The two moved with equal ease through the literary and artistic circles of London and the continent as well as their families' Midwestern homes. That their relationship thrived is notable enough. But 1927 brought a new challenge to their pairing. High-school student George Platt Lynes fell passionately in love with the strikingly good-looking Wheeler. And Wheeler, for his part, was entranced by Lynes's "full, luscious mouth and his wasplike waist." Instead of driving a wedge between Wescott and Wheeler, as might be expected, Lynes soon became part of their shared life. When, after some casting about, he hit upon photography, the two nurtured his career and used their considerable connections to get him both work and gallery shows.
When We Were Three presents photographs the trio took as they traveled the world together during the late '20s and '30s. They are the subjects of many of the images, but the Great Wall of China, an Egyptian sphinx, and their numerous friends--including Stein, Cocteau, Thornton Wilder, and Katherine Anne Porter--are captured, too. Oddly, the subject, date, and location of each photograph are carefully documented, but the photographer is not. Some of the earliest-known Lyne images are here, but it is the biographical essay by Anatole Pohorilenko in the front of the book that calls this out. Still, with its high production value and informative essays by Pohorilenko and James Crump, the book is an enjoyable choice for those interested in early-20th-century photography and the lifestyle of the legendary 1930s American expatriate in Europe. --Jordana Moskowitz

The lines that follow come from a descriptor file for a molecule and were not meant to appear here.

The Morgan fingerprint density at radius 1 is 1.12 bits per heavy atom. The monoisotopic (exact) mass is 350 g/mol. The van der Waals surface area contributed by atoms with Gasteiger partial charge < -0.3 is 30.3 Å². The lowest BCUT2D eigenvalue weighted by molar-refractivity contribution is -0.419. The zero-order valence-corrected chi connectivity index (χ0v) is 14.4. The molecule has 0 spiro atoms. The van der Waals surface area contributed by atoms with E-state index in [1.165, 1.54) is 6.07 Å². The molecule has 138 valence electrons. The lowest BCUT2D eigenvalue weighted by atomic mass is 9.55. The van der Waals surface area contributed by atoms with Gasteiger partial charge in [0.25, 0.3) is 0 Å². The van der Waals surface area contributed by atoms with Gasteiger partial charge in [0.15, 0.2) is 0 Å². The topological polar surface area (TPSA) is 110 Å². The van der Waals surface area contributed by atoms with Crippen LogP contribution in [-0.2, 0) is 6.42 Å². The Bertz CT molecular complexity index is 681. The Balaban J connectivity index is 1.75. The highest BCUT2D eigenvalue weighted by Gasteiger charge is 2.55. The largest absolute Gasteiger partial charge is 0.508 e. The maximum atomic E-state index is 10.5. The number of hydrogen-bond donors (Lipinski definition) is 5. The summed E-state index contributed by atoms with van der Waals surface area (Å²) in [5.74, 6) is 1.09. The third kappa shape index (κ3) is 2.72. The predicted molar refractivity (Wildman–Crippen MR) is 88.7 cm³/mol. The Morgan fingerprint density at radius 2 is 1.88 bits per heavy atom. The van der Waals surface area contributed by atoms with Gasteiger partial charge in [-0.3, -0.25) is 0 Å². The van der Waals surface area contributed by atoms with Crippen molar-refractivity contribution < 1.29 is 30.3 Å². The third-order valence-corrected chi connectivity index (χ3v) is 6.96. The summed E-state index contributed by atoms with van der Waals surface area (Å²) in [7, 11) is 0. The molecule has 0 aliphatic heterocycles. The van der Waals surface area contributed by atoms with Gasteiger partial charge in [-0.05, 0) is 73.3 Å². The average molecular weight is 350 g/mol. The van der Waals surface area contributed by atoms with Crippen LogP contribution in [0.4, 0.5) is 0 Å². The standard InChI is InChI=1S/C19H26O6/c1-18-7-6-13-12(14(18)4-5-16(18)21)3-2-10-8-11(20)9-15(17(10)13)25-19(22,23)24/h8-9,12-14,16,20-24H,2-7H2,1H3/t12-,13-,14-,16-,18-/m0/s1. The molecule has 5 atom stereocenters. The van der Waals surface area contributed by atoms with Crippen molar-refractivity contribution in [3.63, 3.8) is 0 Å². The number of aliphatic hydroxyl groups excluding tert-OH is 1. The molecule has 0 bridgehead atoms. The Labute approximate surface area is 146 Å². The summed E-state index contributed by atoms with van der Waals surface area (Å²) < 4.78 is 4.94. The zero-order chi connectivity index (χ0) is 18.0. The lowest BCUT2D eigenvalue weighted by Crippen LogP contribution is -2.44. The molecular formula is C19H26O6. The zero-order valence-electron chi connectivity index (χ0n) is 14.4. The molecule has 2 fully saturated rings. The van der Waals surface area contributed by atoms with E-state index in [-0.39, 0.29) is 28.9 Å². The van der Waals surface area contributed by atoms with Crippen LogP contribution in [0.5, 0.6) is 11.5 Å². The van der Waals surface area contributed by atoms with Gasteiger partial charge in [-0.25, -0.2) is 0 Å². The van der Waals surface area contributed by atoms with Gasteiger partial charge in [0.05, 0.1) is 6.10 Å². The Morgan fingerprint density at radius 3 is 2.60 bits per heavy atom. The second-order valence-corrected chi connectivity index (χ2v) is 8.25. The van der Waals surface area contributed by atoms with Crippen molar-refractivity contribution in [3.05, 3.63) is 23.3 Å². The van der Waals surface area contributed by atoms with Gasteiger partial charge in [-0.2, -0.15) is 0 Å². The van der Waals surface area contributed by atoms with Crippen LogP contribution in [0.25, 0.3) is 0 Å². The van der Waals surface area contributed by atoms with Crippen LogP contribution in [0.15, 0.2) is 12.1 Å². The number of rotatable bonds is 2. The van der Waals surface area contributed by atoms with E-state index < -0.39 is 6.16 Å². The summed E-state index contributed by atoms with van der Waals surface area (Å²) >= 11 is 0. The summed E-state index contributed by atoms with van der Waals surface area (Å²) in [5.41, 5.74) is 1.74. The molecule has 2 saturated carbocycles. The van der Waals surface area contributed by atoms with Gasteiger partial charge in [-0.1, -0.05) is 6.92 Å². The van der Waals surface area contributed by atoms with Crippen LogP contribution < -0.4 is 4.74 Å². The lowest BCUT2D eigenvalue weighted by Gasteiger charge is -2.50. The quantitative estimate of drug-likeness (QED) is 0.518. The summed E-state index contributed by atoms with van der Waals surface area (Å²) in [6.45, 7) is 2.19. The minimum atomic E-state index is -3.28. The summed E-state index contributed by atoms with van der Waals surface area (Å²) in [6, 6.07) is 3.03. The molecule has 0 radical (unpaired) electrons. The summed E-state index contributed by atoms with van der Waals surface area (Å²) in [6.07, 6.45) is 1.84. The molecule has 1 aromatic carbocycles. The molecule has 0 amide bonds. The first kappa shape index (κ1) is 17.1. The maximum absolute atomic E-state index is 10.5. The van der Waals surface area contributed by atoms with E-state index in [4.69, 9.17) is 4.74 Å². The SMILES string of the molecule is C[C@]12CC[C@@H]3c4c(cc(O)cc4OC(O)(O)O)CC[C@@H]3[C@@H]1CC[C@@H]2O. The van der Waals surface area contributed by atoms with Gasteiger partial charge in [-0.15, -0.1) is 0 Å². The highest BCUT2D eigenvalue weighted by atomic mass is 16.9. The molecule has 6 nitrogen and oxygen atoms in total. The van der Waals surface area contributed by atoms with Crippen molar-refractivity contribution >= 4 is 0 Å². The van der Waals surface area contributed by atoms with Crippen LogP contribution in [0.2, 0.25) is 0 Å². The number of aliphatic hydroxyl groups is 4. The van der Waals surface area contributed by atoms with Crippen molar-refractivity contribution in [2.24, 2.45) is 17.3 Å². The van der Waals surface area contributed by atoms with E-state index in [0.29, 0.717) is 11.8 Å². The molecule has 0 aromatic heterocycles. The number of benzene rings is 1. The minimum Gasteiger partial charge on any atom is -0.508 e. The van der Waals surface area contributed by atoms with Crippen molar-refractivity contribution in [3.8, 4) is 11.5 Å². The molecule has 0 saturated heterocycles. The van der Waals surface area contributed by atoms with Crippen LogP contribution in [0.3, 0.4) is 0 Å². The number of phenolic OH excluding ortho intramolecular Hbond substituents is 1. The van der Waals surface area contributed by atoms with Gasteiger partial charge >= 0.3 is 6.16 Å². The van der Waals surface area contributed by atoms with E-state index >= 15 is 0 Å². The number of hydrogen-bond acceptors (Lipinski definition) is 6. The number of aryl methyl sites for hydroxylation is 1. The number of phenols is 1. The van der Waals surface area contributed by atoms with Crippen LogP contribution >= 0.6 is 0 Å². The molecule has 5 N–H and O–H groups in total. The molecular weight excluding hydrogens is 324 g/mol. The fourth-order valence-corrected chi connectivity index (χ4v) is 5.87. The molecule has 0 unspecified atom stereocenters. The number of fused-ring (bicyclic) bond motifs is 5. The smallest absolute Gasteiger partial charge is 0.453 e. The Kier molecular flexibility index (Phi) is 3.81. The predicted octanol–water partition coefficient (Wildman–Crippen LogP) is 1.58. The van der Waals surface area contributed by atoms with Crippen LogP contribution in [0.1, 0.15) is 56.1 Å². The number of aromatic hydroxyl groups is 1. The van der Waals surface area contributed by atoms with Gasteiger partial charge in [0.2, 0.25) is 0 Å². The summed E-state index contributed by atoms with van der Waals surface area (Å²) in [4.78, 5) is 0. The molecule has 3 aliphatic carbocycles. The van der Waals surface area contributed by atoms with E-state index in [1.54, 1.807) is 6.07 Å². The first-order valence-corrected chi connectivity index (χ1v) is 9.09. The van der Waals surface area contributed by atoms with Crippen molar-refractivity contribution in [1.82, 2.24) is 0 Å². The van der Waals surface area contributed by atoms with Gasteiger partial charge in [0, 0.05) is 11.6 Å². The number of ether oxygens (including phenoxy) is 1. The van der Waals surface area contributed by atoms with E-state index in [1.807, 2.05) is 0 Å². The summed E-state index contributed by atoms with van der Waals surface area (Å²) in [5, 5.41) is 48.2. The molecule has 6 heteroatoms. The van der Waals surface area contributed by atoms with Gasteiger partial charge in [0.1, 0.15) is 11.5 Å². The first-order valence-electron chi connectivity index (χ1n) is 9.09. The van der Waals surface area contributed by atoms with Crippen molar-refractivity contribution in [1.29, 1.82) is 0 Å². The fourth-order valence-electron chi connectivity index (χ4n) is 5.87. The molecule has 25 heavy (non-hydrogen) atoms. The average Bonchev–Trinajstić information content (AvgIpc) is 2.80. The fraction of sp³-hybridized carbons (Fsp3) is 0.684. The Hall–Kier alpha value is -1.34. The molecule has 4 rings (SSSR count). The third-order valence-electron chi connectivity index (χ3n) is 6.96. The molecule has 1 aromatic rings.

Publisher: Arena Editions
Hardcover : 299 pages